Ocean rates – Freightos Baltic Index:
- Asia-US West Coast prices (FBX01 Weekly) increased 11% to $1,319/FEU. This rate is 82% lower than the same time last year.
- Asia-US East Coast prices (FBX03 Weekly) climbed 8% to $2,376/FEU, and are 76% lower than rates for this week last year.
- Asia-N. Europe prices (FBX11 Weekly) were unchanged at $1,300/FEU, and are 88% lower than rates for this week last year.
- Asia-Mediterranean prices (FBX13 Weekly) fell 2% to $2,149/FEU, and are 83% lower than rates for this week last year.
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After four days without meetings, ILWU Canada talks with the BCMEA resumed Saturday as the port worker strike entered its second week. Federal mediators are now also involved in negotiations.
Container ship backlogs have now developed, with more than 10 vessels anchored near Vancouver and several off Prince Rupert port. And though ILWU and ILA members in the US have pledged not to handle diverted containers to the West or East Coast, respectively, there are already reports of diversions and rotation changes – some already handled – to US West Coast ports.
This diversion of volumes may have been one factor in transpacific ocean rate increases last week, as prices to the West Coast climbed 11% to $1,319/FEU and 8% to the East Coast.
These rate climbs could also reflect some uptick in demand and the hoped-for start of peak season.
In addition to anticipating minimal impact from the strike in Canada for US shippers, and expressing concern over the looming UPS Teamsters strike, the latest National Retail Federation report on US ocean import volumes estimates June volumes declined from May but were about on par with 2019 levels, and projects a 4% monthly increase in July, a 5% climb in August and still-elevated volumes through October – with monthly throughput up to 5% higher than in 2019.
Though not everyone is convinced, these projections predict a return to pretty typical seasonality and growth relative to pre-pandemic. Combined with still-elevated inventories for many retailers, these estimates also imply expectations for resilient consumer spending through the holiday season.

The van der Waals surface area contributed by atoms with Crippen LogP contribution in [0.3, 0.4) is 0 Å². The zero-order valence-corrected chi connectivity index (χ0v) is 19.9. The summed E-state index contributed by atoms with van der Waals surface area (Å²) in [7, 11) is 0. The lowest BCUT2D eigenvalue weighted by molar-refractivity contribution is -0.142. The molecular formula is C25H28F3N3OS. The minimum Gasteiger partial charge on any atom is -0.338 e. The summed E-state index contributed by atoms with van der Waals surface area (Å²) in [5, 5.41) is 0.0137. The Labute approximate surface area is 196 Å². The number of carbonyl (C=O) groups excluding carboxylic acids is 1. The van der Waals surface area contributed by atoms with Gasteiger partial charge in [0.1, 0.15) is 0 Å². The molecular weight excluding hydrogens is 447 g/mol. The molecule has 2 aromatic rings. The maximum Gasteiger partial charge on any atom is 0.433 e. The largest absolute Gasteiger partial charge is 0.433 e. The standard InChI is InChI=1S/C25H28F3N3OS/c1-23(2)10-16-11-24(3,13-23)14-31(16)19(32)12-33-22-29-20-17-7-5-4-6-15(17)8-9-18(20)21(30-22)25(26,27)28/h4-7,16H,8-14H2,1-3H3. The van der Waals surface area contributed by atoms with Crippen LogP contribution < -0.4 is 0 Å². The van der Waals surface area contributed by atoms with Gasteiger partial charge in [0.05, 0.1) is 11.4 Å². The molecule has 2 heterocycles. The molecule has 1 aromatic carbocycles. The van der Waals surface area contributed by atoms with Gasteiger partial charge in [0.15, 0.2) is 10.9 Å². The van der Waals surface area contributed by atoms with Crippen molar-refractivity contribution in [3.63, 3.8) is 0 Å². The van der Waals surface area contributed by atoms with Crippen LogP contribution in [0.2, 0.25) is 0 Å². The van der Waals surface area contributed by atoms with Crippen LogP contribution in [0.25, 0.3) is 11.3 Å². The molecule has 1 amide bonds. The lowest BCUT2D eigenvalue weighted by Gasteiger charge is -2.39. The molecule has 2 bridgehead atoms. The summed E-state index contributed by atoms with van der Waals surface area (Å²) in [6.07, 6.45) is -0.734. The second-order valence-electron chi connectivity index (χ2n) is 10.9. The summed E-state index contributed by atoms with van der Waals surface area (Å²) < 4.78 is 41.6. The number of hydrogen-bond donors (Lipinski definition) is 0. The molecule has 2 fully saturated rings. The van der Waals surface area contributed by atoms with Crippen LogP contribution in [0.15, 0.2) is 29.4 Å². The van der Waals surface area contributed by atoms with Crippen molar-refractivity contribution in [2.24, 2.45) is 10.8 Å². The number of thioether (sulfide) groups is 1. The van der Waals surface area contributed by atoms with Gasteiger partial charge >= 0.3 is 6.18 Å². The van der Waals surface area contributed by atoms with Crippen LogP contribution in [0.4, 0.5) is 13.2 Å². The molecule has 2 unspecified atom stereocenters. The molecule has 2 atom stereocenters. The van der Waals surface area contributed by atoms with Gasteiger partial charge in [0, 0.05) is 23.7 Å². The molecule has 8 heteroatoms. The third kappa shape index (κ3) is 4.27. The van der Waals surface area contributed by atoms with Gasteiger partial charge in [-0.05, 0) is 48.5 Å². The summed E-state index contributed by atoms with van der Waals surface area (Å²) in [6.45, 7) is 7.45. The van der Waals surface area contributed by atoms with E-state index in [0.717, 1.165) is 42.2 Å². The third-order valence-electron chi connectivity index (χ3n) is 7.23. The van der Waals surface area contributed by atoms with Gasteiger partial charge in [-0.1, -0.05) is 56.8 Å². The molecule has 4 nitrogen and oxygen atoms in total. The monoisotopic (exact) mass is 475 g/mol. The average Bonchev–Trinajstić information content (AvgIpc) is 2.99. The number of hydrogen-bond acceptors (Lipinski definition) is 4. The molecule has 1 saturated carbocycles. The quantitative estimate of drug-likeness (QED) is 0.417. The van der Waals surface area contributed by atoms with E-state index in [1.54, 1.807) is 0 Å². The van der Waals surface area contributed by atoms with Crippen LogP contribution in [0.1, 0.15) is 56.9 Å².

With volumes higher than in 2018 and 2019 in May and June, ocean rates that for the most part have been at or below 2019 levels may be more a function of excess capacity than of subdued demand.
And if volumes do continue to increase, carriers may still have a difficult time pushing freight rates up as new vessels are slated to enter the transpacific in August and September, adding 20-25% more capacity than last year. Carriers are already trying to mitigate the supply-side increase through more blanked sailings, slower sailing speeds, and additional port calls.
In Asia – N. Europe trade more carriers announced significant planned rate increases for the end of the month. But with current rates of $1,300/FEU just below 2019 levels, only moderate signs of demand increases, and more new capacity entering this market as well, many are skeptical that this GRI will succeed.
IATA’s latest air cargo demand data show that global volumes fell by more than 5% in May compared to last year and were 7% lower than in 2019. Freightos Air Index benchmarks for air cargo rates had China – N. Europe prices at $3.12/kg last week, and China – N. America rates at $3.94/kg, both up slightly from a week before, with transatlantic prices of $1.81/kg 5% lower compared to a week prior.
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